Kerri Gardin, Bill Allman and the late Eddie Bridges comprise the Burke County Sports Hall of Fame’s class of 2021, set to be inducted later this fall.
The class will be the first since 2019, when Rev. W. Flemon McIntosh Jr. and Eddie Holbrook were inducted, and just the second class inducted over the past six years. The ceremony is scheduled for Nov. 18 at 6 p.m. at the Morganton Community House.
The trio was selected from nominations submitted by the community, then voted on by the Burke County Sports HOF committee, which includes members of the Hall, Morganton Parks and Recreation Department staff, a representative from the Men’s Club of Morganton and a local sports media representative.
The Men’s Club and the Morganton Parks and Rec Department co-sponsor the Hall of Fame.
Gardin was a key player on the Freedom High School girls basketball team that won the NCHSAA 4A state championship in 2001-02. After that, she played collegiately at Virginia Tech, helping lead the Hokies to four straight NCAA Women’s Tournament berths.
She left her impact on the VT record book, holding the career mark for rebounding average in ACC games with 9.7 per contest. Gardin also is tied for or holds outright VT single-game rebounding marks for a regular season game (21; with three others), an ACC game (21; with one other), an ACC Tournament game (15; solo) and an NCAA Tournament game (13; solo).
She also notched one of 25 all-time Virginia Tech single-game perfect field-goal percentage performances and one of six perfect games from the field for the school in an ACC Tournament game (minimum five attempts in both categories) and is also tied with one other player for the program’s ACC single-game steals record with seven.
Gardin, named third-team All-ACC as a senior after the 2005-06 season, was honored at the ACC Tournament in 2015 as Virginia Tech’s Women’s Basketball Legend and was inducted into the Virginia Tech Sports Hall of Fame the following year.
After leaving VT, Gardin was selected 34th overall in the 2006 WNBA Draft and enjoyed a five-plus year career with three different teams and also played professionally overseas, retiring in 2015.
Since retirement, Gardin has been a basketball assistant coach and official at the high school and college levels.
Allman, who in the 1950s spent a week with the MLB’s Cleveland Indians thanks to a connection formed by his Hall of Fame uncle Early Wynn, coached the Morganton Rotary Midget League baseball team from 1958-69, according to information from the HOF, guiding many players who went on to play at the high school level and beyond. He also coached a Morganton all-star team during that time. After stepping away from coaching, Allman managed the city’s youth baseball league, holding that post for eight years.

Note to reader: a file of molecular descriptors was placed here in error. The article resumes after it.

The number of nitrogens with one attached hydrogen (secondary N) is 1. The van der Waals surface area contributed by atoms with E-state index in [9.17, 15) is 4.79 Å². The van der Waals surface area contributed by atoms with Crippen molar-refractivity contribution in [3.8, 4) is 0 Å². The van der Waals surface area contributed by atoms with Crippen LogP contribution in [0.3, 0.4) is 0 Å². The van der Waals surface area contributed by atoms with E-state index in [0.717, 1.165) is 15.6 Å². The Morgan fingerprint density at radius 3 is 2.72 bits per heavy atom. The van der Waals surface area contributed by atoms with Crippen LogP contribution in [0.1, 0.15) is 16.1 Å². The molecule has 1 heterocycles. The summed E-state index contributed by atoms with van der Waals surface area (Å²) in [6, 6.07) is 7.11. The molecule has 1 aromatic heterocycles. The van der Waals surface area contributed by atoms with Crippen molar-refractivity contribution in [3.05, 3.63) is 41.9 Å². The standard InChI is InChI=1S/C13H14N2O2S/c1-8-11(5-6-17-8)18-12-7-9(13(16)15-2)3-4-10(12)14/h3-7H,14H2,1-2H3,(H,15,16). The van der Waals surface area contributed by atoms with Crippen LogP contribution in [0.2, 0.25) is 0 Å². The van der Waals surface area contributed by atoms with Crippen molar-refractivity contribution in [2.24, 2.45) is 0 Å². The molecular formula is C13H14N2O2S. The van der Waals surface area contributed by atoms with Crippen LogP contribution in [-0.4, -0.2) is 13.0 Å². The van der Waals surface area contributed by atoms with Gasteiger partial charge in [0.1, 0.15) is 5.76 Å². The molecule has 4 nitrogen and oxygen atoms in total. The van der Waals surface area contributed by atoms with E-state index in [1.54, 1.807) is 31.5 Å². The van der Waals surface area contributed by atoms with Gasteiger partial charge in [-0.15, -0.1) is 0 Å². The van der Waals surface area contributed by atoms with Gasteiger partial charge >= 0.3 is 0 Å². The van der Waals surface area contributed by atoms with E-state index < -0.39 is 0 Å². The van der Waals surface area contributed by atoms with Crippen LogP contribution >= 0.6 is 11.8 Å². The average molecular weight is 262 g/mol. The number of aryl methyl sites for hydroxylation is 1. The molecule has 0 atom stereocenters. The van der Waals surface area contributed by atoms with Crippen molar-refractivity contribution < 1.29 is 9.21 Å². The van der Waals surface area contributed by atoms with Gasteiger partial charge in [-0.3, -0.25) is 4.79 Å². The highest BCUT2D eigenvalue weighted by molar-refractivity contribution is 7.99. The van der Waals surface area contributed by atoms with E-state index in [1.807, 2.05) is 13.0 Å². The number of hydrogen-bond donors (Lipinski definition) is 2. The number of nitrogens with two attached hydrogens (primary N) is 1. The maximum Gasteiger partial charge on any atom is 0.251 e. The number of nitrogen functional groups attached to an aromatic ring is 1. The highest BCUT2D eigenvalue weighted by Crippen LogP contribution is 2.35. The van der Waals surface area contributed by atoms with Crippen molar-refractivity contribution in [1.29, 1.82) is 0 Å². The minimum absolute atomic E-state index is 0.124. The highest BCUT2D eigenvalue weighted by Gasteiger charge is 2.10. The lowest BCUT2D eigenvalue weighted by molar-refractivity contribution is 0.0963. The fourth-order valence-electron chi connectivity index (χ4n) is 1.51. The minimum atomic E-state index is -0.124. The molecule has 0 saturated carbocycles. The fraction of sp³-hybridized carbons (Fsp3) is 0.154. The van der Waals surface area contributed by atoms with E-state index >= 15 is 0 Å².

Gary Leonhardt, the former city parks and rec department director who helped found the local HOF, said the Morganton teams under Allman’s administration won a handful of North Carolina Recreation and Parks Society Statewide Activities state midget and minor baseball championships in the early 1970s, with the city playing under that umbrella prior to its participation in Little League. He also was the field supervisor of the facility now known as Gene Turner Park, administrating game-day operations, curating officials and helping coaches with their schedules for games and practices.
Bridges, a Morganton native who died in May at age 87, was a renowned conservationist and fundraiser who raised millions of dollars for the causes of the outdoors, wildlife, land conservation and Elon University, his alma mater.
He graduated from Morganton High School in 1953 and was a scholarship athlete at Elon, playing football and running track before graduating in 1957. Bridges spent the next four decades protecting and conserving wildlife and game lands, according to HOF information.
His work — which the Greensboro News & Record reported commenced in earnest in 1957 when he pitched the idea to the North Carolina Wildlife Resources Commission that selling lifetime hunting and fishing licenses would help provide for the enforcement of hunting regulations and for animal habitats — earned him spots in the North Carolina Sports Hall of Fame and the Guilford County Sports Hall of Fame.
Bridges founded the North Carolina Wildlife Habitat Foundation in 1992. His honors include North Carolina Conservationist of the Year (1993), National Conservationist of the Year (2004) and Field & Stream Conservation Hero of the Year (2012).
In 2019, Bridges estimated that he had raised more than $200 million for endowments for nonprofit organizations, for state programs and for Elon University.
The Burke County Sports HOF was established in 1993, and the trio’s induction will bring the total number of honorees to 27. The other members are Billy Joe Patton (1993), Doug Cline (1994), Ralph “Jug” Wilson (1995), Joe Cheves (1999), Melvin Ruggles (2001), Marsha Crump (2002), Charley Horton (2003), Perk Reinhardt (2003), Bill Cline (2004), the 2004 Morganton Little League All-Star baseball team (2004), Roy Waters (2007), Oval Jaynes (2008), Terry Rogers (2008), Leon Johnson (2010), Clinton Foust (2010), W.A. Hord (2011), Charlie Crowe (2011), Joe Brown (2012), Earl Causby (2013), Johnny Jacumin (2013), Durward Buck (2015), the 2015 Morganton Big League All-Star softball team (2015), McIntosh (2019) and Holbrook (2019).
The Hall is making plans to expand that number again soon, with an induction ceremony for a class of 2022 planned for this coming spring.
Justin Epley can be reached at email@example.com or 828-432-8943.